"Perhaps thou shalt say: The man has brought upon himself his misery; therefore I will stay my hand, and will not give unto him of my food, nor impart unto him of my substance that he may not suffer, for his punishments are just." - Mosiah 4:17

As I stood waiting for a prescription to be filled, I glanced at a container on the counter, asking for donations. "Aren't you going to put some money in?" asked my 10-year old son.

"No," I responded. "That's not a good thing to do. The people who need the money don't usually get it, anyway." I quickly shrugged off the conversation.

Several weeks later in a similar situation, I returned to the subject with my son. I explained my mistake in not donating, having recognized that where the money goes isn't really the issue, but whether we are teaching our hearts to respond as Christ would in all our daily activities. He told me that he had felt disappointment in not putting in a few pennies previously.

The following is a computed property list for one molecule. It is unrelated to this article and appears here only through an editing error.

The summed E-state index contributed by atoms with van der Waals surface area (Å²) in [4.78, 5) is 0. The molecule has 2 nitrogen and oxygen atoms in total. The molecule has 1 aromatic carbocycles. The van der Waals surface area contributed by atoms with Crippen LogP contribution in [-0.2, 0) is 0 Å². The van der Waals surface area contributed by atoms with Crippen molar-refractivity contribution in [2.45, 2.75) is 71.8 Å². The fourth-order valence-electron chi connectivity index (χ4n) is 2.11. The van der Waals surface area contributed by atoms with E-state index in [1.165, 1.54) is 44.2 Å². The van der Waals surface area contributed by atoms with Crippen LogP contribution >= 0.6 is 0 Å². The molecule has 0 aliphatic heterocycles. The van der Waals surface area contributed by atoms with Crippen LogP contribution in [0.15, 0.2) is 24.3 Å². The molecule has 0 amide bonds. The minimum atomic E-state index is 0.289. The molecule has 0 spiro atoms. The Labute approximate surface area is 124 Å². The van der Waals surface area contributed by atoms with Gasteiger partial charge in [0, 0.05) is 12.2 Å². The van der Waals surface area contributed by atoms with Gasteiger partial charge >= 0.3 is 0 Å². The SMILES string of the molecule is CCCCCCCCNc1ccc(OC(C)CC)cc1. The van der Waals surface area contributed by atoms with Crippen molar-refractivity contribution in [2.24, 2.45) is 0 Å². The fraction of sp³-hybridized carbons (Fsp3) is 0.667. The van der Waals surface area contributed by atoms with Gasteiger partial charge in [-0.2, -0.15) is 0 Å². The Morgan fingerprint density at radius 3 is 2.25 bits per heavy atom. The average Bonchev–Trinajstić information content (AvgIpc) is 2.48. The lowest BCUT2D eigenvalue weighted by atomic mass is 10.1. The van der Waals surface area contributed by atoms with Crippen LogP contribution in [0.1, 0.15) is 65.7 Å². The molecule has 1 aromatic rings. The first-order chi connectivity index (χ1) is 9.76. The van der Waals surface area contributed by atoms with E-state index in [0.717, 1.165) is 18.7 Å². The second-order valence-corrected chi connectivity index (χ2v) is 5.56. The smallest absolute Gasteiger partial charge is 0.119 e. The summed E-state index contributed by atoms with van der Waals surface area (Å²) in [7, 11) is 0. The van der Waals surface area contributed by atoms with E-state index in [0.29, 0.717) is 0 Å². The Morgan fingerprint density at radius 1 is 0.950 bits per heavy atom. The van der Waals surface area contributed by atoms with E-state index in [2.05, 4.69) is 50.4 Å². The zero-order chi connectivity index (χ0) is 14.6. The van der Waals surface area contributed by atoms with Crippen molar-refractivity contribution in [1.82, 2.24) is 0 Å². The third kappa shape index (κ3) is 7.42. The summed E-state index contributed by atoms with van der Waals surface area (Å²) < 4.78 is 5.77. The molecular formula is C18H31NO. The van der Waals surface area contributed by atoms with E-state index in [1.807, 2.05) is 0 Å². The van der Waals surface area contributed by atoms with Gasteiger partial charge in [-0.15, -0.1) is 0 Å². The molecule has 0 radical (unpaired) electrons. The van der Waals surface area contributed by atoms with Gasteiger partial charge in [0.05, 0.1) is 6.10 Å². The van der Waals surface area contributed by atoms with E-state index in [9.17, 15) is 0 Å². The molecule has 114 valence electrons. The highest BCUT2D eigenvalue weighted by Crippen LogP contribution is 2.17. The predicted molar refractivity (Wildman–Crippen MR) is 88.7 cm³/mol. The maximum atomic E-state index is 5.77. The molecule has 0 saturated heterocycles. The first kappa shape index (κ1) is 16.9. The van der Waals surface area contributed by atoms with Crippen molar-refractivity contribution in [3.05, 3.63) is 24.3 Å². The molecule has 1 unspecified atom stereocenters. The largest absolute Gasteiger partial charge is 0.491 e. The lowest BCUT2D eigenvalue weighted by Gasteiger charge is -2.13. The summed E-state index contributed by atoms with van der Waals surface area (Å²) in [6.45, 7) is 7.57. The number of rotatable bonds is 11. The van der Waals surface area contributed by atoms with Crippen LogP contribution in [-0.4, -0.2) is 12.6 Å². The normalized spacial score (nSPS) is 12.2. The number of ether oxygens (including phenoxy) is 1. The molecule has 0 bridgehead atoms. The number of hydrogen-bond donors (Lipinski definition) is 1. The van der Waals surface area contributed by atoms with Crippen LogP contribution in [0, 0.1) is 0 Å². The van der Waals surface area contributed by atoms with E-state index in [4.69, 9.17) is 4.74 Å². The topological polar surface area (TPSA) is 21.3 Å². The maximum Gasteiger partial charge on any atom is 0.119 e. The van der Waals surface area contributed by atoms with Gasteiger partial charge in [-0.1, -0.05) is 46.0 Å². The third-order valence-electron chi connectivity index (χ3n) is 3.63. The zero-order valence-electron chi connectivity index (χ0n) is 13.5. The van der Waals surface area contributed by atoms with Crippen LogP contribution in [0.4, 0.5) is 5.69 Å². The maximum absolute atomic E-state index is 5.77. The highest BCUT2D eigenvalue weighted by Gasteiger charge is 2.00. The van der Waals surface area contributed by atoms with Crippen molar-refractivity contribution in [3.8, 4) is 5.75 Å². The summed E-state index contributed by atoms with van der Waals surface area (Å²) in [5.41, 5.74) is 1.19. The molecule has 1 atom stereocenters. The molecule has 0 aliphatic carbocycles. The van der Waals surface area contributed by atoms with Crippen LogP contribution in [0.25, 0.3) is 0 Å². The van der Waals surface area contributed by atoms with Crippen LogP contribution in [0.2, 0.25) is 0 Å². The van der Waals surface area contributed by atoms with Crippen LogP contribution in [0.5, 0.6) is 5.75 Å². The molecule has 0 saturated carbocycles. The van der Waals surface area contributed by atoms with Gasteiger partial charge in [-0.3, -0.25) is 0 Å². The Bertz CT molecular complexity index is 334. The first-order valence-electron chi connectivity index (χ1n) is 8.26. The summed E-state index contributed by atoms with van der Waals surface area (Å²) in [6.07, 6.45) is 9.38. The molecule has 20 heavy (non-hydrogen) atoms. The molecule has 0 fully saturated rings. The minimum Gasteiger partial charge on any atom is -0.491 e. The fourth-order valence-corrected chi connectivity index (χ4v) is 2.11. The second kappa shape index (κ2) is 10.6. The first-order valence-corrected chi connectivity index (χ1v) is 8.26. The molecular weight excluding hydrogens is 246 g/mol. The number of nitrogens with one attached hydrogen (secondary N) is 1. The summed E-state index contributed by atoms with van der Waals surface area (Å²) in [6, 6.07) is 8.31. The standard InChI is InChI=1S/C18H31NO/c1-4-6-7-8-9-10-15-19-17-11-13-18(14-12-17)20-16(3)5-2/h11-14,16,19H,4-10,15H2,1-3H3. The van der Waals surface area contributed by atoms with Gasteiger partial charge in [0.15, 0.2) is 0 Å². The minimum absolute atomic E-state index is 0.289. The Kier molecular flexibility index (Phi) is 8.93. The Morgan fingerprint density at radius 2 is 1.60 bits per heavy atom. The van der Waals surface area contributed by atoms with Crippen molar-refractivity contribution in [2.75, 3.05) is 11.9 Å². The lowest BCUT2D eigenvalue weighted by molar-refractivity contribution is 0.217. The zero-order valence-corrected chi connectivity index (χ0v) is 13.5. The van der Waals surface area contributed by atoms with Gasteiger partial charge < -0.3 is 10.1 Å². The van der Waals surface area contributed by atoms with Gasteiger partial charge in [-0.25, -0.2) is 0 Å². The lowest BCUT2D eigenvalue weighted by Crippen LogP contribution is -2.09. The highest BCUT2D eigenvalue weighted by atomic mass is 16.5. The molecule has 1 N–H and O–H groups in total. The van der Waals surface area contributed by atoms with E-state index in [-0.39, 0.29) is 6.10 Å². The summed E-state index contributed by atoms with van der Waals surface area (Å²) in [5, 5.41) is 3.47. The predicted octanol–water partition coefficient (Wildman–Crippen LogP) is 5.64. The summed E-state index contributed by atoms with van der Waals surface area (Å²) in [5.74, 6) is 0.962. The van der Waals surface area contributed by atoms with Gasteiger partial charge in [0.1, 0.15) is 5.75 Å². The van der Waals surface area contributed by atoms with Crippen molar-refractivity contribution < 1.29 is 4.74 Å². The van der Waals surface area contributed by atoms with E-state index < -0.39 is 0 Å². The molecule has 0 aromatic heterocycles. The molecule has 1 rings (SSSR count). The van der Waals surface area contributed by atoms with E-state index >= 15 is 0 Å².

For many years I had felt increasingly hard-hearted toward those soliciting aid on street corners. I also felt agitated at little bells ringing outside stores at Christmas. My lack of participation in any of these "giving" experiences was partly due to the rationalizing attitude so appropriately defined by King Benjamin.

Finally, I responded to President Ezra Taft Benson's challenge to commit to reading the Book of Mormon. Daily reading, coupled with prayer, has created some remarkable changes within me. I have begun to feel a softening to reach out to those in need. My understanding is growing that being guided by the Spirit will lead me to Christlike actions, wherever those opportunities are found.